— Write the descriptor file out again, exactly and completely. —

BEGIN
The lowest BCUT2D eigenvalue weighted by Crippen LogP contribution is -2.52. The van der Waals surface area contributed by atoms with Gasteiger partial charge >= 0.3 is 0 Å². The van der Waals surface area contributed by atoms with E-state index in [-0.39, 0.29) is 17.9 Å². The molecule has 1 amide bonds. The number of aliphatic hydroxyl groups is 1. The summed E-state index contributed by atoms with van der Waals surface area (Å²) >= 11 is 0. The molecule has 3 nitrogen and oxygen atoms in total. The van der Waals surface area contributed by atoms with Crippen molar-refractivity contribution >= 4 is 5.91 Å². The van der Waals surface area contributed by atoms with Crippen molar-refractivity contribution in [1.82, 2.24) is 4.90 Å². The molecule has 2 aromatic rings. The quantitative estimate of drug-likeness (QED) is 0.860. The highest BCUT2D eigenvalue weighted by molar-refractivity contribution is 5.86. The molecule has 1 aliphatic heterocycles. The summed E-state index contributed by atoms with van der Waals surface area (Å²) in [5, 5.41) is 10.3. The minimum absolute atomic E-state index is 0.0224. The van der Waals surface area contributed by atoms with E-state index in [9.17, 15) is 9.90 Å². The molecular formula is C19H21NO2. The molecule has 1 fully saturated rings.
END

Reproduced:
The lowest BCUT2D eigenvalue weighted by Crippen LogP contribution is -2.52. The van der Waals surface area contributed by atoms with Gasteiger partial charge >= 0.3 is 0 Å². The van der Waals surface area contributed by atoms with E-state index in [-0.39, 0.29) is 17.9 Å². The molecule has 1 amide bonds. The number of aliphatic hydroxyl groups is 1. The summed E-state index contributed by atoms with van der Waals surface area (Å²) >= 11 is 0. The molecule has 3 nitrogen and oxygen atoms in total. The van der Waals surface area contributed by atoms with Crippen molar-refractivity contribution >= 4 is 5.91 Å². The van der Waals surface area contributed by atoms with Crippen molar-refractivity contribution in [1.82, 2.24) is 4.90 Å². The molecule has 2 aromatic rings. The quantitative estimate of drug-likeness (QED) is 0.860. The highest BCUT2D eigenvalue weighted by molar-refractivity contribution is 5.86. The molecule has 1 aliphatic heterocycles. The summed E-state index contributed by atoms with van der Waals surface area (Å²) in [5, 5.41) is 10.3. The minimum absolute atomic E-state index is 0.0224. The van der Waals surface area contributed by atoms with E-state index in [9.17, 15) is 9.90 Å². The molecular formula is C19H21NO2. The molecule has 1 fully saturated rings.